Get an all-access VIP Pass, save $100 and get special benefits!

For information about the four-day National LGBT 50th Anniversary Celebration, including the 50th Anniversary Ceremony on July 4th with Wanda Sykes, master of ceremonies, Jim Obergefell, Edie Windsor, Judy Shepard and other special guests; a wreath laying at the Gay Pioneers historical marker; five LGBT history exhibits; panels; parties; a National Interfaith Service; “Gay Pioneers” film screening; concerts; fireworks; a street festival and more, visit

LGBT Center of Raleigh Library Newsletter
Library logo

LGBT Center of Raleigh
Library Newsletter

July 2015, Issue 13

Rainbow heartCelebrating Marriage Equality in All 50 States! #LoveWins

Omar Currie is Special Guest at

Family Story Time, July 18th

Omar Currie
After a 3rd grade boy was bullied and called gay, this teacher did something amazing!

Omar Currie chose to raise the issue during story time by reading his students a fable about a prince who falls in love with another prince, ending with a happily-ever-after royal wedding.

That decision in April ignited a public outcry from some parents in the Orange County rural hamlet of Efland, resulting in Currie’s resignation last month from a job he loved. The assistant principal who loaned Currie her copy of “King & King” has also resigned, and outraged parents are pressuring administrators to ban the book.

“When I read the story, the reaction of parents didn’t come into my mind,” Currie, 25, said. “In that moment, it just seemed natural to me to read the book and have a conversation about treating people with respect. My focus then was on the child, and helping the child.”

The LGBT Center is proud to host Currie as he reads “King & King” in a supportive and affirmative setting on Saturday, July 18th at 10:30am. Everyone is invited to attend. A royal craft will follow the reading for kids of all ages. Note: free parking is available on weekends in the parking lot behind the Center.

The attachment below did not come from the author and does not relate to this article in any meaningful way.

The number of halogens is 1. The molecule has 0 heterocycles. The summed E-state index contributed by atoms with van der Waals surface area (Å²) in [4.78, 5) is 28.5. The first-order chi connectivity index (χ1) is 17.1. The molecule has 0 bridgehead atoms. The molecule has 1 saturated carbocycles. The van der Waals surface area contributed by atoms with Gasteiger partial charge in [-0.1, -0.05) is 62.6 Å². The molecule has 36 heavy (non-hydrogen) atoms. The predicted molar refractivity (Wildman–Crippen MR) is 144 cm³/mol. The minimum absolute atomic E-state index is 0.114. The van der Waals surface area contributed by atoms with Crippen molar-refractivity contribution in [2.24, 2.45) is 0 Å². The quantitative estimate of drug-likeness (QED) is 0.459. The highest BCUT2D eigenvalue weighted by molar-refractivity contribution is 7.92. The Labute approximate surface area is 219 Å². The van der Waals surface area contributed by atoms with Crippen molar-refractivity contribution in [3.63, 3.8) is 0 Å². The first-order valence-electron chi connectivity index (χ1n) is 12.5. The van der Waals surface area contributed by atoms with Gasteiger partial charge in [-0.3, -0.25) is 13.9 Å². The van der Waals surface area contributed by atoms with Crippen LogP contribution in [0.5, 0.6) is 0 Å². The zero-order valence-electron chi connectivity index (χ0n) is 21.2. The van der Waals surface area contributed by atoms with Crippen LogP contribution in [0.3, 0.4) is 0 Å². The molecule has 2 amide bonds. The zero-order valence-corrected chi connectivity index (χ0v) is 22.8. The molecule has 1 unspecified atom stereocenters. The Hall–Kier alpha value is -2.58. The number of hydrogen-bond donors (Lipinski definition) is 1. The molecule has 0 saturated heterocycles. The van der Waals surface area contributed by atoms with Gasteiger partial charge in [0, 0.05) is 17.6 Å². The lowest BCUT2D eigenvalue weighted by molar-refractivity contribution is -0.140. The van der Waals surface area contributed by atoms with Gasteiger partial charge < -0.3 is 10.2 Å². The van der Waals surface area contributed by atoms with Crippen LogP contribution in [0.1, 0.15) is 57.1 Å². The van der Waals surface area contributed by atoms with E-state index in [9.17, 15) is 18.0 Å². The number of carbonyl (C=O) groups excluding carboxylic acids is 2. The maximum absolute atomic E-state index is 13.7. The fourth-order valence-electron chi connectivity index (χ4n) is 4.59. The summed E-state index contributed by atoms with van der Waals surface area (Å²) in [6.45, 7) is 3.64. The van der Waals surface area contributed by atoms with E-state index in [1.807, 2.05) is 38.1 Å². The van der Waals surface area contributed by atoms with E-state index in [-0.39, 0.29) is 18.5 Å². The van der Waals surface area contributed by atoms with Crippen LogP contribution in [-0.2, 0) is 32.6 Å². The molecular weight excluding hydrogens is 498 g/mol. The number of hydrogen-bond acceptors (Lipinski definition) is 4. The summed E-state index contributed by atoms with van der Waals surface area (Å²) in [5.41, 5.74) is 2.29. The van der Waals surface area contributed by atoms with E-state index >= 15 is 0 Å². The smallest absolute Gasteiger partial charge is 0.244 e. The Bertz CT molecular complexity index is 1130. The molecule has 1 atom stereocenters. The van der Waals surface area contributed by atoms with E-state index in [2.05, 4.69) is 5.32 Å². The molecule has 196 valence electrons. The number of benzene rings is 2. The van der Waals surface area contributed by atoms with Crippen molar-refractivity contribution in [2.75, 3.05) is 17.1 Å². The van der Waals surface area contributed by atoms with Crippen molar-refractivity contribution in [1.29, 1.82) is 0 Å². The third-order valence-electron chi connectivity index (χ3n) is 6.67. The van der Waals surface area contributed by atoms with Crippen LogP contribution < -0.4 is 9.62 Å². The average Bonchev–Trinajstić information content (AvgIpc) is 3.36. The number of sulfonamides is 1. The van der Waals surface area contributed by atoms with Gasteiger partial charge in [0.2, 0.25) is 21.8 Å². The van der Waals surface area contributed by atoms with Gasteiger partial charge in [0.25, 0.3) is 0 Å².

Click here to RSVP for the event on facebook.

Photo credit: Andrew Tie / WUNC
Story adapted from The Huffington Post


LGBT Center Community Surveys

Please take a moment to complete one, two, or all three of our surveys.

Center Annual Needs Assessment:
At the LGBT Center of Raleigh, we know that we could not do all of the wonderful things we do without YOUR support! In this case though, your support is giving us guidance – we need to hear from the community! Missing programs/services? Tell us! Testing needs to go longer? Let us know! Your voice can only make this Center stronger!

Queer Women’s Book Club:
As you may have noticed, we’ve changed the club’s name from “Lesbian Book Club” to “Queer Women’s Book Club.” This is a space where all women- bi, lesbian, pan, trans, and otherwise queer- are welcome. We want this to be an inclusive space in order to create community. We can’t wait to work on building a wonderful community with you all! We hope you’ll take a few minutes to let us know what types of books you are interested in.

Family Story Time:
If you have a few minutes, we would love your feedback for our Family Story Time program at the LGBT Center. In the past year, we’ve hosted Mr. Erik Rock and Roll Storyteller, contributed to the OutRaleigh Bake Sale fundraiser, presented our first children’s book “Meet the Author” event, and won a national grant for LGBT outreach. However, we are still looking to increase attendance and keep this unique program thriving – thanks in advance for your thoughts and ideas!

Donation Spotlight
Special thanks to:

Sandra Adams from Douglass, Georgia for donating a large volume of LGBT DVDs – coming soon to the Library’s Disc Club.

John Suddath for donating a copy of Frank: A Life in Politics from the Great Society to Same Sex Marriage, the autobiography by longtime Democratic Representative Barney Frank from Massachusetts. Look for the book in the Biography collection.